Is Dollar-Cost Averaging Worth It?

Dollar-Cost Averaging

Dollar-cost averaging is an investment strategy that can really save your neck in the right circumstances. But it’s a strategy that I avoid when I can. Today I’ll go over what dollar-cost averaging is, why it works, and why it (usually) isn’t right for me.

What is Dollar-Cost Averaging?

Even though I think the stock market is a great place to invest, it has a pretty big weakness: Volatility. It goes up and it goes down. Sometimes the swings can be jarring. And as bad as the market as a whole is, individual stocks are worse.

One area where the market’s volatility can work against you is when prices fall right after you invest a large amount. Let’s consider an example. Imagine you have $5,000 to invest and you buy into an index fund at $100 per share. But next month, the price drops to $70 a share:

MonthShare PriceSharesInvestment Value

In this example, your investment has quickly lost $1,500. It’s not quite as bad as it looks, the loss is only a “paper loss.” In other words, you only actually lose money if you sell. The deeper problem is the opportunity cost. Take a look at those 50 shares that you probably glossed over in the last table. Then compare that to what would have happened if you had invested in month two:

MonthShare PriceSharesInvestment Value

If you had just waited a month, you could have had more than 70 shares instead of 50! Let’s pretend that at the time you eventually sell, the shares have gone up from $100 a share to $1,000 a share. Those extra 21.43 shares would have been worth $21,430. Ouch!

How can you avoid tragedies like this? Why, with Dollar-cost averaging of course.

Why Does Dollar-Cost Averaging Work?

Dollar-cost averaging spreads out your investment, forcing you to buy fewer shares when the price goes up, but allowing you to buy more shares when the price goes down. It flips the normal script on its head. Normally, a drop in price after you invest a lump sum is a bad thing. But if you are dollar-cost averaging, you only invested part of your money. Your next installment will take advantage of the lower price.

Stated simply, dollar-cost averaging gets better the more the price drops in the short term. So in this way, it’s the opposite of lump-sum investing.

To see the benefits in action, let’s work though an example:

$5,000 Spread Over 5 Months—Price Goes Down

Earlier, we looked at a situation where you invested $5,000 all at once only to watch the share price drop from $100 to $70 the next month. Let’s pretend that instead of investing all at once, you dollar-cost averaged $5,000 in equal installments of $1,000 for 5 months:

MonthAmount InvestedShare PriceShares Purchased

Remember, if you had put all $5,000 in at $100 a share, you would have ended up with 50 shares. In this particular example, you end up with nearly 72 shares. Granted, this is an example I made up and purposely stacked to be favorable to dollar-cost averaging, but this illustrates how spreading your investment out can pay off if the price drops.

But now let’s consider a couple of counter-examples.

$5,000 Spread Over 5 Months—Price Goes Up

When the price goes down, it’s better to spread out your investment. But when the price goes up, it’s better to just invest all at once as soon as possible.

MonthAmount InvestedShare PriceShares Purchased

Instead of just going in an buying your 50 shares, you wait, spread it out, and end up getting fewer shares!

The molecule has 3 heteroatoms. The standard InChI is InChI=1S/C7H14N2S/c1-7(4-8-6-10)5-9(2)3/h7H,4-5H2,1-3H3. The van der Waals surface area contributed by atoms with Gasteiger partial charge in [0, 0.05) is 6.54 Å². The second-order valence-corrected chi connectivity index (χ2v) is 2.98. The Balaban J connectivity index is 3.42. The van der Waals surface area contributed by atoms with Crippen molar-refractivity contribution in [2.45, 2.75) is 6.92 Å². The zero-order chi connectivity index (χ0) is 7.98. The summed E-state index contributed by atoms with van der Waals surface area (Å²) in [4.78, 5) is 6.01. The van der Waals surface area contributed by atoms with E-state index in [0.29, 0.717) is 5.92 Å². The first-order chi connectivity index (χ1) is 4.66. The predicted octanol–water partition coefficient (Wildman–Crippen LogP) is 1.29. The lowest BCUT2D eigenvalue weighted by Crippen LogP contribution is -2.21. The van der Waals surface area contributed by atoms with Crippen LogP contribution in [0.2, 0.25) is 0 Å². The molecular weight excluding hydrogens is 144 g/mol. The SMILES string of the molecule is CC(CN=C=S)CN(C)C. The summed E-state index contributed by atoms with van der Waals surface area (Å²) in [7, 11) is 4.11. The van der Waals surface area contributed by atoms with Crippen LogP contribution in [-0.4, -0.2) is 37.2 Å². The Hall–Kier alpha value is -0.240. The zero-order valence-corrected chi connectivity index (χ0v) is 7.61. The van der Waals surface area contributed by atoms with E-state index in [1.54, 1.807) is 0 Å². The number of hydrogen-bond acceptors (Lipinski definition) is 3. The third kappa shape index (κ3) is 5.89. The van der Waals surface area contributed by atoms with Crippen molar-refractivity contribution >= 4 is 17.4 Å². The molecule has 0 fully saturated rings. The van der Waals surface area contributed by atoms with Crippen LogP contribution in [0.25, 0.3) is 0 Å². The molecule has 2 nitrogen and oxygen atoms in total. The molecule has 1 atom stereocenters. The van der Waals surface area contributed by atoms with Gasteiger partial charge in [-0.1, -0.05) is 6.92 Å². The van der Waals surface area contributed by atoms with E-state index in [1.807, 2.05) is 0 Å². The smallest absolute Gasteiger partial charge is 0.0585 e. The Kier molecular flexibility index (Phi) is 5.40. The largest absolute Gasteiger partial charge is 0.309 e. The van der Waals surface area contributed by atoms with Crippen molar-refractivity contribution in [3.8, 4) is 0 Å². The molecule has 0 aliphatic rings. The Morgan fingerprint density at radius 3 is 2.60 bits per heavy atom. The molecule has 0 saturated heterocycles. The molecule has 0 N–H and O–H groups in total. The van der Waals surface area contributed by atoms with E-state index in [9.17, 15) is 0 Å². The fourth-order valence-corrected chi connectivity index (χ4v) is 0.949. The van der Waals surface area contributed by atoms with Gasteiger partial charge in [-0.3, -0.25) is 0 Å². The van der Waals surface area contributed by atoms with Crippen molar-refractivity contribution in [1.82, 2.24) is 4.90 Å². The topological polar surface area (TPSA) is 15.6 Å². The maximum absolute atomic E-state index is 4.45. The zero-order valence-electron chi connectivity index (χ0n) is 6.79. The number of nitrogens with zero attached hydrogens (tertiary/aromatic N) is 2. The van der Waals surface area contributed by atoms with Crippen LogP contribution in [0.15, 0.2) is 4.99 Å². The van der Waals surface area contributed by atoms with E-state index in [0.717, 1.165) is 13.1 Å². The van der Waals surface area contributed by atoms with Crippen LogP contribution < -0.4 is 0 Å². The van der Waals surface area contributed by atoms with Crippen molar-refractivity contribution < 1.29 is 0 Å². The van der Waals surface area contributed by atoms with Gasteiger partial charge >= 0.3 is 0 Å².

Let’s look at one last example:

$5,000 Spread Over 10 Months

Part of the problem with dollar-cost averaging is that it isn’t obvious how you should spread out your investment. What’s worse, it actually matters. It isn’t enough to guess right that the price is going to go down, you have to time it so that you’re done investing before it goes up too much.

To illustrate this, let’s take the same example as before where the price dropped in the first five months. Except this time, we’re going to spread out the investment over 10 months instead of five, and the price is going to rebound hard:

MonthAmount InvestedShare PriceShares Purchased

Not only did we miss the opportunity to pick up more than 70 shares by spreading our investment, but we somehow ended up with fewer than the 50 shares we would have ended up with if we had just put all our money in all at once.

You could argue that we have very nearly as many shares despite an unrealistic surge in price, and that’s true. But this is just an example where I picked the numbers and the price dropping from $100 to $40 was probably unrealistic anyway.

The point is that you don’t know which way the price is going to go and how much. If the price drops, you might come out ahead dollar-cost averaging, but you need to get most of your money invested before the price rebounds too much.

Why Do I Try to Avoid Dollar-Cost Averaging?

First of all, let’s go back to basics. Why are we investing in the stock market in the first place?

The short answer is because we’re expecting the market to go up.

So if dollar-cost averaging is worse when the market goes up and we’re only investing because we expect the market to go up, doesn’t that almost give us our answer?

You could respond that even if we expect the market to go up in the long-term, couldn’t it still make sense to use dollar cost-averaging to hedge against short-term volatility?

Yes, but in the short-term stocks go up more often than they go down. In the 95 full years since 1928 (the first year with S&P data), the market has had 69 years with a positive return against just 26 years with a negative return. That’s 72.6% of the time that the market goes up. It goes up nearly three out of every four years.